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Innovation

Lightbend: Open-source licensing con game or smart business move?

Lightbend is moving its popular middleware program, Akka, from the Apache open-source license to a non-open source license with a charge of 1,995-$2,995 per core to its high-end enterprise users.
Jonas Boner, Lightbend CEO and Founder
Lightbend

Repeat after me and V.M. "Vicky" Brasseur, well-known open-source business strategist: "Open source is not a business model." It's a software development model that can be used as part of many business models. That doesn't stop businesses based on open source, however, from blaming opensource for their revenue problems. The latest such is Lightbend, the corporate father of Akka, an important open-source Java middleware program. Lightbend is dropping Akka's open-source Apache license in favor of a non-open Business Source License (BSL) 1.1.

Unless you're a Java developer, chances are you haven't heard of Akka. It's open-source middleware for building Java Virtual Machine (JVM) highly concurrent, distributed, and fault-tolerant systems. It offers Scala and Java APIs to developers to easily build scalable and fault-tolerant software that can scale from PC to cloud applications. You have heard of the companies that use it, however. They include Apple, Disney, GM, HPE, Starbucks, and Tesla. 

But, Jonas Bonér, the company's CEO and project founder, claims those big companies haven't been paying their fair share. So, Bonér is switching Akka to BPL 1.1. He explained, when he "initially chose the Apache 2.0 license for Akka, I was unaware of the impact that choice would have if Akka became a large, global project." 

He still thinks "Apache 2.0 is a very liberal license well suited for early, small open source projects establishing community. It essentially gives users the right to do whatever they want without any restrictions or obligations to contribute back to the community and the project from which they benefit." 

To which I can only say, "Yes, it's an open-source license. That's the name of the game."

But, as he now realized, "Open source is not a business model." So, with the new license: "Production use of the software requires a commercial license. The commercial license will be available for early-stage companies (less than US $25m in annual revenue) at no charge." But, bigger businesses will be charged from $1,995 to $1,295 per core per year.

Other open-source communities and businesses are very unhappy with this move. Peter Zaitsev, CEO and co-founder of Percona, an open-source database company, wasted no time in declaring Lightbend's licensing change a case of open source bait and switch.

From where Zaitsev sits, what Lightbend "really means is that they have decided that they do not believe an open source license (Apache 2.0) suits their business goals best any longer, and a proprietary, source available license (BSL) will be a better fit." The bottom line is that this "unilateral license change will be seen as breaking an unwritten contract with your community, a sign of betrayal. Was it really required for company survival, or was it required so investors in the company get 100x return rather than 10x?"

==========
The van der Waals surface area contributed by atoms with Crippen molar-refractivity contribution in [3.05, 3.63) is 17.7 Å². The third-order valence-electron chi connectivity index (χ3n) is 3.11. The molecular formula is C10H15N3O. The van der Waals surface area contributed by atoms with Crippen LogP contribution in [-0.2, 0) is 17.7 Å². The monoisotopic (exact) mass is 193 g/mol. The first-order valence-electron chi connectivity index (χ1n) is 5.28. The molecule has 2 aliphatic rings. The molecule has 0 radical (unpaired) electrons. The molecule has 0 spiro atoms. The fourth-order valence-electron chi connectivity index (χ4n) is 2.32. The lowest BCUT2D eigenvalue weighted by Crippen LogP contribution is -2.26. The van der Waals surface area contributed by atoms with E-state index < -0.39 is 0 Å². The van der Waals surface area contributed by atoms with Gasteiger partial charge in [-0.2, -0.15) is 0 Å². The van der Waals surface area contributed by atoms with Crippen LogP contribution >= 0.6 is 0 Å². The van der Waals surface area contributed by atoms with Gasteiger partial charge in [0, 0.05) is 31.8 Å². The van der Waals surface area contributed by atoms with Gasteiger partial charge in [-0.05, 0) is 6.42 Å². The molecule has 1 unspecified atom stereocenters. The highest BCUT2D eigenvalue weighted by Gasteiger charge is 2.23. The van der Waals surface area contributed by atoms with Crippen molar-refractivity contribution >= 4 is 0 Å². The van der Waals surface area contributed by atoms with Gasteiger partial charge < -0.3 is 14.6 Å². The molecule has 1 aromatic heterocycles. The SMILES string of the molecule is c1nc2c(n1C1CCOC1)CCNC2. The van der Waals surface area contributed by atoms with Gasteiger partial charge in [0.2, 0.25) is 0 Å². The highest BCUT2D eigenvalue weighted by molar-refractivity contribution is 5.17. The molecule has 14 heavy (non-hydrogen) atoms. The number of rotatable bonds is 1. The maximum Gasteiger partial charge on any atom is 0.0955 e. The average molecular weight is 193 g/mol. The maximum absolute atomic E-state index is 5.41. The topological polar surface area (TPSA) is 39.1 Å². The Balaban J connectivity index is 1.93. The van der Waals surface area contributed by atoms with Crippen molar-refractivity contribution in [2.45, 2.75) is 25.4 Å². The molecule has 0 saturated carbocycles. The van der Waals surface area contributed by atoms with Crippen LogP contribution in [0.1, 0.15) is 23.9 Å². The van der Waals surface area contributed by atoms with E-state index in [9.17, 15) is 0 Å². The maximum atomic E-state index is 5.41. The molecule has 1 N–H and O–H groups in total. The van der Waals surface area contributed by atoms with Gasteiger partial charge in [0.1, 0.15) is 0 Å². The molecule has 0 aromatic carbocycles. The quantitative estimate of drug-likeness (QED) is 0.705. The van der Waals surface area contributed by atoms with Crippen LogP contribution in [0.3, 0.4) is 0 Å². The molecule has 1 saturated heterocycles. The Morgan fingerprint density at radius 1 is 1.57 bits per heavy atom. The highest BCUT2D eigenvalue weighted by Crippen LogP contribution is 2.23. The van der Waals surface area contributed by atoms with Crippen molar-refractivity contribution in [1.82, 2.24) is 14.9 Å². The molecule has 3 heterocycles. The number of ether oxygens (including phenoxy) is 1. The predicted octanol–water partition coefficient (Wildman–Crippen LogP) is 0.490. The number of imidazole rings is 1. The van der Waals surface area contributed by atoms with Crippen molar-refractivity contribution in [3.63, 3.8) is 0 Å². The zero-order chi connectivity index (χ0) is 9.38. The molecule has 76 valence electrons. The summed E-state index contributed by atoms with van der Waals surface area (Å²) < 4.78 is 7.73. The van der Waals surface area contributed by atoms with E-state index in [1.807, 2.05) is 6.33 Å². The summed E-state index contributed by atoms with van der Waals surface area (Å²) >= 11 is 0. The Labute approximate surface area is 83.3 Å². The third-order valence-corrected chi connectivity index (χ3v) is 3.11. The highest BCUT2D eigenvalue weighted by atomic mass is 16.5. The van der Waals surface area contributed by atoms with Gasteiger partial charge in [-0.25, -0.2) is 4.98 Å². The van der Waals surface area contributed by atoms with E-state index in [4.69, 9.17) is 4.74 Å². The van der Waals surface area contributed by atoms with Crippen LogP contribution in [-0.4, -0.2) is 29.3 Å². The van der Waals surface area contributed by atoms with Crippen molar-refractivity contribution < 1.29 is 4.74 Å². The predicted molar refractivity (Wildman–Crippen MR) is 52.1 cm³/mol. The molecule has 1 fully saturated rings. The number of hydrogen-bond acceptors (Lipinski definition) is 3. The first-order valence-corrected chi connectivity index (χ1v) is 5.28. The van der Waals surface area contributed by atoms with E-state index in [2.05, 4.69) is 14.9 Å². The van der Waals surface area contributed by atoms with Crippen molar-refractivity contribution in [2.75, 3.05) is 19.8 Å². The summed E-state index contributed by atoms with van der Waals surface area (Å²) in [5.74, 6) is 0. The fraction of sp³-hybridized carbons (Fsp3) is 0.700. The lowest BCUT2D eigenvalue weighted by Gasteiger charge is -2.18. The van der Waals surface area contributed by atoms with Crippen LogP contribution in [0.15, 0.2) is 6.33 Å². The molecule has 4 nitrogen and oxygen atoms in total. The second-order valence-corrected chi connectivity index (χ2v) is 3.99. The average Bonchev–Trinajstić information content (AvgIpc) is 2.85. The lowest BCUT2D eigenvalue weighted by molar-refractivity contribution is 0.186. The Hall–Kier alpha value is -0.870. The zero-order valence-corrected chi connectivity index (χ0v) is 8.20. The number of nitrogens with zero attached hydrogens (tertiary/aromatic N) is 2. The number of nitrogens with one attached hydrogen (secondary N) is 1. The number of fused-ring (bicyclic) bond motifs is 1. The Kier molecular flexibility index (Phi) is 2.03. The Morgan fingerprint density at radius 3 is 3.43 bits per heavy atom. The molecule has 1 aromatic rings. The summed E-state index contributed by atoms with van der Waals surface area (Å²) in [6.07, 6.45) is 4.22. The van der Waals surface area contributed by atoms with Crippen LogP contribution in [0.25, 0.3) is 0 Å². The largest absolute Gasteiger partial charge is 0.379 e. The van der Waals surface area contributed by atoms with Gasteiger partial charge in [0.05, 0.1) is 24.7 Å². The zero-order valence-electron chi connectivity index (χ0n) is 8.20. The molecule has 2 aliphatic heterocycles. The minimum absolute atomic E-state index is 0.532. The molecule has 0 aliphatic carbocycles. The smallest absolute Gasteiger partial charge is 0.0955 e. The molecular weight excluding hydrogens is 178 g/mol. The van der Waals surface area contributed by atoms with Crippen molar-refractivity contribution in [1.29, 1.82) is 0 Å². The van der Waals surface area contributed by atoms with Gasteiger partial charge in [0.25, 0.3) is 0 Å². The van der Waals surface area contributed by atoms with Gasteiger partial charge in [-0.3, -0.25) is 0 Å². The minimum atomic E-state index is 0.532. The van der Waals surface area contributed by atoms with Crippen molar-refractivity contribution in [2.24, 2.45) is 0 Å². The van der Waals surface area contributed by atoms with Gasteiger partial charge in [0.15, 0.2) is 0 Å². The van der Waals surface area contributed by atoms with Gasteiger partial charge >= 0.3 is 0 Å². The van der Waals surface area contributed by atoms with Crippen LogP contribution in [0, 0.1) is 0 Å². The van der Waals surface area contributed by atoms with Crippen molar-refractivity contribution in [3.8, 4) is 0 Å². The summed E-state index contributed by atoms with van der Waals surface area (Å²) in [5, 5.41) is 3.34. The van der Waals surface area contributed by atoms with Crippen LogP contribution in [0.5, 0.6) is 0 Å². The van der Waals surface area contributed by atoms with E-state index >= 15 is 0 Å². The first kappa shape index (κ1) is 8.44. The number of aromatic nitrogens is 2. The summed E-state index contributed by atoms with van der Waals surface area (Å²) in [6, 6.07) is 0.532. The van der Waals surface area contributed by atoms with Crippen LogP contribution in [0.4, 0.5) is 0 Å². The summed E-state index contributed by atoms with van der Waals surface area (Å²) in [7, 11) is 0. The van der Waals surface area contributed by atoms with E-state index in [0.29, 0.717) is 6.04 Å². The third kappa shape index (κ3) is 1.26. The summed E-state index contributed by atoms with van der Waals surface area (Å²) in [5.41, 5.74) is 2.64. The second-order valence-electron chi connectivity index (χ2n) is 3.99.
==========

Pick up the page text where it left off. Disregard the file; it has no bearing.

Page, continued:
Over the years, Lightbend had received $84-million in venture capital funding. The most recent round came primarily from Greylock and Bain Capital Ventures.

Zaitsev's not the only one who thinks this licensing change is more about increasing venture capital profit than a sustainable business decision. Simon Phipps, the Open Source Initiative (OSI) Standards and Policy Director, said, "This is another example of a disappointing trend for companies who have retained control of software rights while claiming to offer open-source freedoms pulling the rug when they have gained enough market momentum -- sometimes called a 'rights-ratchet' model. OSI recommends software users pay careful attention to the sustainable presence of open source freedoms when committing to deploying a project."

Stefano Maffulli, the OSI Executive Director, added, "Developers should be very cautious when they sign contributor license agreements (CLA) with open-source companies. They can rip you off by changing the license underneath your donated work." Maffulli also said, "I see where these companies are coming from. And I see their pain, but how they're solving it is tainting open source." 

True, "It's frustrating to maintain open-source software," remarked well-known open-source lawyer and OSS Capital General Partner Heather Meeker, "if the world is using it and no one is giving back. But it's also sad to see a popular project move entirely away from open source." Meeker concluded open-source projects today have "more options to make a sustainable business around open-source software".

Some open-source projects, after seeing the Akka change, are already running from Akka as fast as they can. Leadership of Apache Flink, an important framework and distributed processing engine for stateful computations over data streams, has flatly stated, "We will not use Akka versions with the new license." Instead, moving ahead, "We'll stay on Akka 2.6, the current latest version that is still available under the original license," and look for a replacement. 

Boner replied that it wasn't his intention to cause any problems for Flink. He proposed to fix it by adding an "Additional Use Grant" for Flink in the new Akka BSL license. Matt Sicker, Apache Software Foundation (ASF) Secretary, replied, "he really sees no feasible way to make this style license compatible with ASF projects."

So, how does it all work out? Stay tuned. Both the business and the project are facing great challenges with this licensing change.

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